Fukuoka (map) is the capital of Fukuoka prefecture and the largest city on the island of Kyushu. Historically, Fukuoka was two cities divided by the central river: the merchant town of Hakata (博多) and the samurai feudal domain of Fukuoka (福岡).
Fukuoka is a good starting point for first-time visitors to Japan. As a historic port city, Fukuoka is more welcoming of foreigners than other parts of Japan, and has significant numbers of residents and tourists from abroad.
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Downtown is small and compact enough to potentially wander around on foot. In the Tenjin area, Tenjin Chikagai (天神地下街, Tenjin Underground Shopping Center, map) runs under Watanabe Street and has many shops.
Nakasu (map). This area is next to Tenjin and is Fukuoka’s red-light district, with over 3500 restaurants, as well as ramen stalls (yatai), shopping, pubs, hostess bars, rooftop beer gardens in summer, and sex trade. It has the busiest street in Kyushu.
Kushida Shrine (map). Dedicated to Amaterasu and Susanoo, it is said to have been founded in 757. The Hakata Gion Yamakasa festival is centred on the shrine. Tōchō-ji (map) – it was founded by Kūkai in 806, making it the oldest Shingon temple in Kyushu. Shōfuku-ji (map) – it was founded by Eisai with support from Minamoto no Yoritomo, and construction was completed in 1195, making it the oldest Zen temple in Japan.
Atago Shrine (map). A hidden gem near the Muromi Subway Station (map), with a superb view of the city and Hakata Bay from a hilltop. You can also see many storks that fly by and nest in the area.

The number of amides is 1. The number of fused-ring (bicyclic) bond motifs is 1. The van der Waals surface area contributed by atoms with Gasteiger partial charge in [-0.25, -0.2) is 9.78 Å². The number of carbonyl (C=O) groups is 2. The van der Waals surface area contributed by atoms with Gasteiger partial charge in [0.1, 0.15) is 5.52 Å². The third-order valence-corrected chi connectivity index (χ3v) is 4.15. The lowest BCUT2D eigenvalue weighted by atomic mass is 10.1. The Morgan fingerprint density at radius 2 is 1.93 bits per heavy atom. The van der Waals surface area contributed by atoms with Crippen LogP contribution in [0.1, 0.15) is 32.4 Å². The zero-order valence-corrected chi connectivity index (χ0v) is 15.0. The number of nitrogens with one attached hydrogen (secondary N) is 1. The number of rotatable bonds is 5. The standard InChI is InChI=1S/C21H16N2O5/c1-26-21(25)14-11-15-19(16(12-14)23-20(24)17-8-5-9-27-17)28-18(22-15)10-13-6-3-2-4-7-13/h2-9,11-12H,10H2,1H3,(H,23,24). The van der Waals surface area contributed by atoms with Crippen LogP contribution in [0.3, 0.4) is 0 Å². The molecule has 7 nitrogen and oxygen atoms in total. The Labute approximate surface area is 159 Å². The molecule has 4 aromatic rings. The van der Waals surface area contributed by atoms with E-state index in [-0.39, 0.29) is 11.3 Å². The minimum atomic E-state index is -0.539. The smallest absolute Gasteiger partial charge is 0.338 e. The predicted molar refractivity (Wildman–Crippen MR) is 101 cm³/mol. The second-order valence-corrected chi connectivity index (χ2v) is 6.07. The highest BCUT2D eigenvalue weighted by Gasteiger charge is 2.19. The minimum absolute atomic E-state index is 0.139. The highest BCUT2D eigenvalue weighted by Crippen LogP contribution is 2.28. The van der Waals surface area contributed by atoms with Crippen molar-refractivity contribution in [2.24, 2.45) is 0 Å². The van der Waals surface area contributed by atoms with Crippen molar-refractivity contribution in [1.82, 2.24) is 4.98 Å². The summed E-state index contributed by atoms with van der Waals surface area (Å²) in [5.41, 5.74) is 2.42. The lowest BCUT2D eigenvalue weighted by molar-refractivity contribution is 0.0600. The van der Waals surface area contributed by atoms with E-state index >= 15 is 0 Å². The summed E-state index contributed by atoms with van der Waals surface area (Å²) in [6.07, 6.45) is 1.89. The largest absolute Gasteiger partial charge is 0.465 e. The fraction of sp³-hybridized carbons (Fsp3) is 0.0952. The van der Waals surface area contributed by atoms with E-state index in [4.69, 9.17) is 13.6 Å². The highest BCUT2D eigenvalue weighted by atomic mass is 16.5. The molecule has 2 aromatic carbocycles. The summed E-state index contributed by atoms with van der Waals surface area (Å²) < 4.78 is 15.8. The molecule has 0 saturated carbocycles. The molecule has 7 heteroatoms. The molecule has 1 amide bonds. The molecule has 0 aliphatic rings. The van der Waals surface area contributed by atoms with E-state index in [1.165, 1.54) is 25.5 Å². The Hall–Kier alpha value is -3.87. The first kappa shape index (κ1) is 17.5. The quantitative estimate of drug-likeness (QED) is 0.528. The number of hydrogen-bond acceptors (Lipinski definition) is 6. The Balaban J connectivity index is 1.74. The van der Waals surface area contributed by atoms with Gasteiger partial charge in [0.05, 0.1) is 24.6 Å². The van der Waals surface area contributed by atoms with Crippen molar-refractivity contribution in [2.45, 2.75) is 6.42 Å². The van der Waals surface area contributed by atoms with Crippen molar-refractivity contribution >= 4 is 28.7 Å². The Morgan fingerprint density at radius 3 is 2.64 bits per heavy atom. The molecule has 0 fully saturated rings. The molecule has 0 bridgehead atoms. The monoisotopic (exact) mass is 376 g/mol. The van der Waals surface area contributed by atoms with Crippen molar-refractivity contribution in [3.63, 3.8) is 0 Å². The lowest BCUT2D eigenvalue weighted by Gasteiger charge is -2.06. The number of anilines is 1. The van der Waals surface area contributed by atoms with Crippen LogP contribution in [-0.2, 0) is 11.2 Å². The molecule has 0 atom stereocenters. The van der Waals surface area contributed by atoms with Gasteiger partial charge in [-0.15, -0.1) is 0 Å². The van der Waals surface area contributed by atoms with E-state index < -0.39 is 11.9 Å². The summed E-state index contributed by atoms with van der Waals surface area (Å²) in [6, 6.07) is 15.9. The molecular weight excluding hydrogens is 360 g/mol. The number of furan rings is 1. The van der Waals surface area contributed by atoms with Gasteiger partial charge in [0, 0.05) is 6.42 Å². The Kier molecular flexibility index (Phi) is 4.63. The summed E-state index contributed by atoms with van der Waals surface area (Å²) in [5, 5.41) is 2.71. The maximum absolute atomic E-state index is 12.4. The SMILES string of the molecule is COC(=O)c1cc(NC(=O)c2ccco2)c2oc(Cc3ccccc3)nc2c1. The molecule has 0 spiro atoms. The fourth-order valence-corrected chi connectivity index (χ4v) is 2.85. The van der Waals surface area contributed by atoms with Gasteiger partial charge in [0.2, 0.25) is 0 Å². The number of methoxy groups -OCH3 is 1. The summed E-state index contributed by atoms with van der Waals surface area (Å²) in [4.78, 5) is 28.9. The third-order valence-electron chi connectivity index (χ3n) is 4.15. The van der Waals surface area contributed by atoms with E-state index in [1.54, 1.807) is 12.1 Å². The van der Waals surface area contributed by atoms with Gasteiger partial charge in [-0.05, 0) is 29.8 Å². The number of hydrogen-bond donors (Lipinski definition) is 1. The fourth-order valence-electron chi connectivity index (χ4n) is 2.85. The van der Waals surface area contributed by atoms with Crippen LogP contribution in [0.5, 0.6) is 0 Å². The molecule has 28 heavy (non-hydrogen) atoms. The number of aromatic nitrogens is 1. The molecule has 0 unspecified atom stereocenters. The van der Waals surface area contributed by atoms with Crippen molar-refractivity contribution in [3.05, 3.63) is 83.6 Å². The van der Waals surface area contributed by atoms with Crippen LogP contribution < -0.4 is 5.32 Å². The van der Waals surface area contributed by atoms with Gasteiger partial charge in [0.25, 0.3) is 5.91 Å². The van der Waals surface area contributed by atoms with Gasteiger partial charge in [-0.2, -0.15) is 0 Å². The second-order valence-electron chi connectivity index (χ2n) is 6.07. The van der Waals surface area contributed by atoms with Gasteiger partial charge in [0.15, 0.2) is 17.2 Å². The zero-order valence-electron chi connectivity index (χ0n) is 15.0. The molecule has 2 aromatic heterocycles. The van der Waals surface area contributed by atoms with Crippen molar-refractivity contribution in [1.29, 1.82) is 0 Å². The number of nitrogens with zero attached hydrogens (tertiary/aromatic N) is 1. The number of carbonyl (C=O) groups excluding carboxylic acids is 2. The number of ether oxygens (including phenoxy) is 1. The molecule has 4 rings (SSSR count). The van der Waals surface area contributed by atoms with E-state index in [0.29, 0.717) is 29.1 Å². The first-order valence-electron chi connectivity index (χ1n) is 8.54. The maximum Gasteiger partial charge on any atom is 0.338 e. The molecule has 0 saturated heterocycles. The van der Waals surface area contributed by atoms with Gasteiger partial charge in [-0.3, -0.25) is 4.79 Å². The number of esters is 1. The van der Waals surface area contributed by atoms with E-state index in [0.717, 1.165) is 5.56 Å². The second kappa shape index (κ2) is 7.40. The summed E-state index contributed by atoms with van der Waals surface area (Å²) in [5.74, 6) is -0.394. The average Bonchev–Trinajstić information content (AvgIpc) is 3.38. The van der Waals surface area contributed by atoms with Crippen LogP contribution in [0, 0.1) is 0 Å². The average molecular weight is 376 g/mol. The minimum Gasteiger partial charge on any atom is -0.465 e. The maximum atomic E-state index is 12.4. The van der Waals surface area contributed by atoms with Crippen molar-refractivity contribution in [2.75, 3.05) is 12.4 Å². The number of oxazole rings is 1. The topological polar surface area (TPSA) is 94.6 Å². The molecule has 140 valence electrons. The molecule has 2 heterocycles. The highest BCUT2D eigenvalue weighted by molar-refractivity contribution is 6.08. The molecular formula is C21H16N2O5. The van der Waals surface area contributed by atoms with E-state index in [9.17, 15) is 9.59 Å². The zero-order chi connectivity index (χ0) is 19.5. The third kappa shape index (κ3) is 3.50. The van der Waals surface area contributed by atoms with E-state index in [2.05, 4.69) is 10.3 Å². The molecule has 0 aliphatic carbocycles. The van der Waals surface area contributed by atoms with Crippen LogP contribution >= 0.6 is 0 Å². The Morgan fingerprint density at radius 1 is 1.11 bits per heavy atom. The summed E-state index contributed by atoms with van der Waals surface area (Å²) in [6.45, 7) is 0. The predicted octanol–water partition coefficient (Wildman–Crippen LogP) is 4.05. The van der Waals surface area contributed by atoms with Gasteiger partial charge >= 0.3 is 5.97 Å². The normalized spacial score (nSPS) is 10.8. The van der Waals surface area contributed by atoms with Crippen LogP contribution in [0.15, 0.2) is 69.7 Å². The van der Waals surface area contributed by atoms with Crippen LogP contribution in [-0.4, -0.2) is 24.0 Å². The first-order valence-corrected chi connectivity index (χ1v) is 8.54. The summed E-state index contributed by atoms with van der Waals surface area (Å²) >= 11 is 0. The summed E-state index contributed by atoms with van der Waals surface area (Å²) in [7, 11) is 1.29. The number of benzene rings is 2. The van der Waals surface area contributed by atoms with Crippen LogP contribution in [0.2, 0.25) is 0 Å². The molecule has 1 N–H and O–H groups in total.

Ohori Park (map). Tourists visiting Fukuoka should not miss this beautiful park located 2 stops west of Tenjin on the subway. Next to Ohori Park is Maizuru park (map), featuring the ruins of Fukuoka Castle and a good view of the city.
Traditional festival with more than 840 years of history – Hakata Dontaku (博多どんたく). May 3-4, with a pre-ceremony on May 2. Japan’s largest festival, drawing well over 2 million people during the Golden Week holidays.
Hakata Gion Yamakasa (博多祇園山笠). July 1-15. Fukuoka’s second-largest festival, drawing up to a million spectators, is famous for the Oiyama parade float race. The elaborately-decorated yamakasa floats, around 5 m (16 ft) tall and weighing up to 1 tonne (1,000 kg), have no wheels; they’re picked up and carried by teams of loincloth-clad men, each team representing one of the seven historic districts of Hakata.
The Buddhist Nanzoin temple is located in Sasaguri (map). It is claimed to be the largest statue of a reclining Buddha in the world.
Autumn, often considered to be Fukuoka’s best season, is mild and dry, though the typhoon season runs between August and September.